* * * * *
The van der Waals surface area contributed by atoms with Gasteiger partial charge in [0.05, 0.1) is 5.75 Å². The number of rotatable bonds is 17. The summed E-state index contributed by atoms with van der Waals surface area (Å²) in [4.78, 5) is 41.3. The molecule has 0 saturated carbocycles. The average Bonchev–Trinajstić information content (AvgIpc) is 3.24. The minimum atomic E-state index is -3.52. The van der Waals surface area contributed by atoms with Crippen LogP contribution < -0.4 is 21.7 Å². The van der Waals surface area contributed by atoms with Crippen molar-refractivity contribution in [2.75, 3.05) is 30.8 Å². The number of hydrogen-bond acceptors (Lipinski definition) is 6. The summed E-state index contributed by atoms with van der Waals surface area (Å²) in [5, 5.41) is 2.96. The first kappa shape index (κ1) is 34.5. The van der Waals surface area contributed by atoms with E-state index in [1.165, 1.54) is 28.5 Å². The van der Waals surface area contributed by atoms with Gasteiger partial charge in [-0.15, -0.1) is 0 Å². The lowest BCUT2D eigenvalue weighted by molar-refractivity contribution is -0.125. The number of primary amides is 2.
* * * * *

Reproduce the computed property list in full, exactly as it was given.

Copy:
The van der Waals surface area contributed by atoms with Gasteiger partial charge in [0.05, 0.1) is 5.75 Å². The number of rotatable bonds is 17. The summed E-state index contributed by atoms with van der Waals surface area (Å²) in [4.78, 5) is 41.3. The molecule has 0 saturated carbocycles. The average Bonchev–Trinajstić information content (AvgIpc) is 3.24. The minimum atomic E-state index is -3.52. The van der Waals surface area contributed by atoms with Crippen LogP contribution < -0.4 is 21.7 Å². The van der Waals surface area contributed by atoms with Crippen molar-refractivity contribution in [2.75, 3.05) is 30.8 Å². The number of hydrogen-bond acceptors (Lipinski definition) is 6. The summed E-state index contributed by atoms with van der Waals surface area (Å²) in [5, 5.41) is 2.96. The first kappa shape index (κ1) is 34.5. The van der Waals surface area contributed by atoms with E-state index in [1.165, 1.54) is 28.5 Å². The van der Waals surface area contributed by atoms with Gasteiger partial charge in [-0.15, -0.1) is 0 Å². The lowest BCUT2D eigenvalue weighted by molar-refractivity contribution is -0.125. The number of primary amides is 2.